By Andy Sevilla
An offer of free tutoring from a Texas State professor with decades of mariachi experience was declined by Lehman High Principal Michelle Chae, according to Mariachi Booster Club President Daphne Tenorio. That appears to be just one of the complaints Tenorio lodged against the principal, the new mariachi director and the overall hiring process.
District officials contend they are following policies and the final say on teacher hiring comes from the principal and the hiring committee.
This summer, the Lehman High mariachi program sought a new director. Among those in the running were instructors with decades of professional and competitive mariachi experience, Tenorio said. She requested a spot on the mariachi director hiring committee, saying her interest was to provide the best of resources for the mariachi students, one of whom is her son.
Tenorio, who is married to Hays CISD school board member Willie Tenorio, said, as the mariachi booster club president, she is working on behalf of all 400 high school and middle school mariachi students.
Tenorio said Joey Lucita, Lehman High band director, told her she could not participate in the hiring committee; a policy is now in place disallowing parents on hiring committees.
“Which irritated me to no end, only because this has been precedent for many, many years,” she said.
Tenorio said the district ultimately hired Joseph Baird, a University of Texas graduate with a Master’s degree in music, specializing in tuba. Through an open records request, she found Baird was the symphony orchestra director at Austin Independent School District. She said he claimed eight years of mariachi experience through AISD, though none of it competitive.
Baird had no professional or competitive mariachi experience, according to Tenorio. That seems to be the crux of the problem: Tenorio said she was not satisfied with the hiring decision, because Baird did not have competitive Mariachi experience. It’s her belief that the district hired him to assist with the band program, not just mariachi.
Other candidates for the position, in her opinion, were better qualified. Tenorio said $80,000 in scholarships are at stake for Lehman mariachi students.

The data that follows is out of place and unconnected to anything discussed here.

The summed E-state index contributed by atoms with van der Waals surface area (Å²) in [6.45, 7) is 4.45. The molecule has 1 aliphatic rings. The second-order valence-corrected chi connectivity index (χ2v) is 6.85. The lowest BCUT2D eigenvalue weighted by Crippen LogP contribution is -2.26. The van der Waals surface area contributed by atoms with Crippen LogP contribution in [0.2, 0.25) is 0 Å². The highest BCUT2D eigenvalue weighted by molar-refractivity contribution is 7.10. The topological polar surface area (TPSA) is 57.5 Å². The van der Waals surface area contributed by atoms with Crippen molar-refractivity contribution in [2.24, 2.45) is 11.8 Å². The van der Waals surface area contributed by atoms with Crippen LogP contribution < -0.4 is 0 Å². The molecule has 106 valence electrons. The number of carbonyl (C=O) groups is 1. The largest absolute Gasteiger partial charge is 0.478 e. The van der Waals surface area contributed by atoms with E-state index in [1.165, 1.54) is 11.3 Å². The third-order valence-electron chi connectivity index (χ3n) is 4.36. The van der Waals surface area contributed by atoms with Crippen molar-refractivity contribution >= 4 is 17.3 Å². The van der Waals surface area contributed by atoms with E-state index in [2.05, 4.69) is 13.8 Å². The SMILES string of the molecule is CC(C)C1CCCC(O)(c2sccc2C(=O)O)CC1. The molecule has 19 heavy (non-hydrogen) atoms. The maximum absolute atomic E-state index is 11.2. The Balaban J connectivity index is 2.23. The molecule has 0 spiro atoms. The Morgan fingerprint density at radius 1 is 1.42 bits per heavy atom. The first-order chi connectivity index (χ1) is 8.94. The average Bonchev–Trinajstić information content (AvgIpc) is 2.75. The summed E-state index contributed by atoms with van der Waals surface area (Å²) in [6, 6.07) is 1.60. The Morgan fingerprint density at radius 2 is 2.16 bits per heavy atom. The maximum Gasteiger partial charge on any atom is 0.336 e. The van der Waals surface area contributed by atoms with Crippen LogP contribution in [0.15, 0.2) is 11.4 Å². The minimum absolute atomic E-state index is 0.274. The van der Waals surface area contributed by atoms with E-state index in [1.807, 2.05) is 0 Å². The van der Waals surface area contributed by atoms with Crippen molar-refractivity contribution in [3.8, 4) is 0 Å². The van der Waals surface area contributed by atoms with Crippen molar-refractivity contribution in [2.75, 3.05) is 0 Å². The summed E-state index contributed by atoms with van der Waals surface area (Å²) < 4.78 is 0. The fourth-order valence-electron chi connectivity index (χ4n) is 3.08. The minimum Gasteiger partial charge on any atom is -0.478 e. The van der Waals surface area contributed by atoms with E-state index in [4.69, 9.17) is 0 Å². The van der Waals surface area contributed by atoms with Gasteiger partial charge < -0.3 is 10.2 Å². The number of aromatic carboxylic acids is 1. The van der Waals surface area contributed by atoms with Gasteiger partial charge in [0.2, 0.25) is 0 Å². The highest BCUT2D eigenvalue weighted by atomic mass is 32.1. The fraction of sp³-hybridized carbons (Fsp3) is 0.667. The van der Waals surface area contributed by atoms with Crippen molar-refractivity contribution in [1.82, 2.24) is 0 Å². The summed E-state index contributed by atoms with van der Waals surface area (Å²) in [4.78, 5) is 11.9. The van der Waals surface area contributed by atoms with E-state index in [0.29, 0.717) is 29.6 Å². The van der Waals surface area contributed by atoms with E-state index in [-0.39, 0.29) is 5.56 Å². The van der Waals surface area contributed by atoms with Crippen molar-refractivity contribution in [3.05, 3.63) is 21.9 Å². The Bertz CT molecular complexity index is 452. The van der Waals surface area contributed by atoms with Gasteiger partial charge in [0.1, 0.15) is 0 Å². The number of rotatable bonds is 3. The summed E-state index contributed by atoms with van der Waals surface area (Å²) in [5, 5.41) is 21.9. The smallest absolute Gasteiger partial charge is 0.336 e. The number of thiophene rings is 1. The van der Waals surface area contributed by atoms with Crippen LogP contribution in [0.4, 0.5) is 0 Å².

“My motivation for all of this is to get the best person for the job,” Tenorio said. She personally knows one of the other candidates who interviewed for the position, but said she wasn’t aware he was applying for the job until after the fact.
Following Baird’s selection, Tenorio wrote a lengthy criticism of the hiring process, Baird’s lack of experience and Chae’s decision making skills, which she posted on the booster club’s Facebook page.
It said, “So disappointed in the selection of our new Lehman High School Mariachi Director.” It continued, “We are looking at losing a minimum of two years at a competitive level because of a poor hire by the principal of Lehman High school!”
In a second post, she wrote, “I tried to correct this without bringing it to the public attention but if the district isn’t going to do something…we parents will have to organize and get it corrected for our kids!”
While the posts were ultimately deleted, the same posts appeared on Tenorio’s personal Facebook page. They, too, came down.
Tenorio said she disagreed with the hiring of Baird only because he had no mariachi instructor and competition experience.
Baird’s perceived inexperience still remains an issue with Tenorio. Therefore, she negotiated free help from Texas State Associate Professor John A. Lopez, who also serves as the coordinator for Latin Music Studies at the university. She said he offered to coach Lehman High School mariachi students – for free – at Texas State.
But Hays CISD officials saw it another way.
“Any instruction provided to a school team or group would be coordinated through the coach or instructor, not the booster club,” Hays CISD spokesperson Tim Savoy said. “Booster clubs exist to support the organization or team they represent by supporting the leadership of the coaches.”
Supporting the leadership of the coaches may be at the core of the issue.
When speaking with Baird, Tenorio said he indicated support for Lopez’s help. He then told her Chae didn’t approve the competitive-level coaching.
Savoy said he didn’t have specifics on the issue.
“What I can tell you is that the Mariachi director is the instructional leader of the program. The principal is the instructional leader of the campus. They make decisions daily regarding what they believe to be in the best interest of the students.”
The best interest of the students is why Tenorio said she protested.
“I’m beyond disappointed with this process,” Tenorio said, adding the district’s hiring process sends up red flags. “… If this can happen in this program, it can happen in any.”
Willie Tenorio raised the mariachi position hiring process during a school board meeting; board members have no say in the hiring decisions at that level. Daphne Tenorio did not believe her husband did anything wrong by escalating the issue to the board level.
For the district, any “group after school practice would have to be approved and endorsed by the instructor in accordance with UIL [University Interscholastic League] rules and restrictions (if any apply),” Savoy said. “Additionally, the district would have an obligation to [e]nsure the person teaching the outside lessons completed the necessary background checks for employees or volunteers and was familiar with the applicable school district policies and procedures.”
Outside of these rules, Savoy said parents and students could simply, on their own time, participate in individual, private lessons.